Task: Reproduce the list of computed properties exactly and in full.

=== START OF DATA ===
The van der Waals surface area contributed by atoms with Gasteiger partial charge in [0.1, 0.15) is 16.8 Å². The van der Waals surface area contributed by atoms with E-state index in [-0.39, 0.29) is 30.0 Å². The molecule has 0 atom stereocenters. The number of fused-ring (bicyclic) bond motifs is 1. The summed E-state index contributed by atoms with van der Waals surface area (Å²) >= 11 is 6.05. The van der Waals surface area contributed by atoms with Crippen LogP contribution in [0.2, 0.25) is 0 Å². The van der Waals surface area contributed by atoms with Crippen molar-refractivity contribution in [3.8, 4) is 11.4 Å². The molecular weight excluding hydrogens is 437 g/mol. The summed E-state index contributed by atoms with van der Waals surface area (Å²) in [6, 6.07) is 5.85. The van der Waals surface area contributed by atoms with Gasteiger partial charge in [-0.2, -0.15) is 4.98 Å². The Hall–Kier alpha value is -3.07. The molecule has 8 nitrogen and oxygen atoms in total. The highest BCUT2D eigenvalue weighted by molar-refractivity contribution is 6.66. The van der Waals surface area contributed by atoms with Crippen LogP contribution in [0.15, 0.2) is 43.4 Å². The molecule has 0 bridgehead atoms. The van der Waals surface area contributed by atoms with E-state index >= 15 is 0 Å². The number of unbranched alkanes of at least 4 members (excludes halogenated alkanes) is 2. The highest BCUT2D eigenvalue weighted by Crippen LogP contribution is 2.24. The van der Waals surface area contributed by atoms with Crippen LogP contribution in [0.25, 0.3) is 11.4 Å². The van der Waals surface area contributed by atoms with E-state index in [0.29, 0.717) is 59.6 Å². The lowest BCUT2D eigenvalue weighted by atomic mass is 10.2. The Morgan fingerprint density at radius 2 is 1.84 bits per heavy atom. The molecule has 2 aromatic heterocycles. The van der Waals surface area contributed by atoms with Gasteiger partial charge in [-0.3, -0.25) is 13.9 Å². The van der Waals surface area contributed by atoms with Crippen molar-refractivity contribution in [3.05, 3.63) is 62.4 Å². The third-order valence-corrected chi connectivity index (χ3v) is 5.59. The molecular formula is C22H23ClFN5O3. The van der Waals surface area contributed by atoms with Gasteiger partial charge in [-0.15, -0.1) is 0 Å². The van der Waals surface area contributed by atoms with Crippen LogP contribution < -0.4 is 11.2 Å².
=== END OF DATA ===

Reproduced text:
The van der Waals surface area contributed by atoms with Gasteiger partial charge in [0.1, 0.15) is 16.8 Å². The van der Waals surface area contributed by atoms with E-state index in [-0.39, 0.29) is 30.0 Å². The molecule has 0 atom stereocenters. The number of fused-ring (bicyclic) bond motifs is 1. The summed E-state index contributed by atoms with van der Waals surface area (Å²) >= 11 is 6.05. The van der Waals surface area contributed by atoms with Crippen LogP contribution in [0.2, 0.25) is 0 Å². The van der Waals surface area contributed by atoms with Crippen molar-refractivity contribution in [3.8, 4) is 11.4 Å². The molecular weight excluding hydrogens is 437 g/mol. The summed E-state index contributed by atoms with van der Waals surface area (Å²) in [6, 6.07) is 5.85. The van der Waals surface area contributed by atoms with Gasteiger partial charge in [-0.2, -0.15) is 4.98 Å². The Hall–Kier alpha value is -3.07. The molecule has 8 nitrogen and oxygen atoms in total. The highest BCUT2D eigenvalue weighted by molar-refractivity contribution is 6.66. The van der Waals surface area contributed by atoms with Crippen LogP contribution in [0.15, 0.2) is 43.4 Å². The molecule has 0 bridgehead atoms. The van der Waals surface area contributed by atoms with E-state index >= 15 is 0 Å². The number of unbranched alkanes of at least 4 members (excludes halogenated alkanes) is 2. The highest BCUT2D eigenvalue weighted by Crippen LogP contribution is 2.24. The van der Waals surface area contributed by atoms with Crippen LogP contribution in [0.25, 0.3) is 11.4 Å². The van der Waals surface area contributed by atoms with E-state index in [0.29, 0.717) is 59.6 Å². The lowest BCUT2D eigenvalue weighted by atomic mass is 10.2. The Morgan fingerprint density at radius 2 is 1.84 bits per heavy atom. The molecule has 2 aromatic heterocycles. The van der Waals surface area contributed by atoms with Gasteiger partial charge in [-0.3, -0.25) is 13.9 Å². The van der Waals surface area contributed by atoms with Crippen molar-refractivity contribution in [3.05, 3.63) is 62.4 Å². The third-order valence-corrected chi connectivity index (χ3v) is 5.59. The molecular formula is C22H23ClFN5O3. The van der Waals surface area contributed by atoms with Gasteiger partial charge in [-0.15, -0.1) is 0 Å². The van der Waals surface area contributed by atoms with Crippen LogP contribution < -0.4 is 11.2 Å².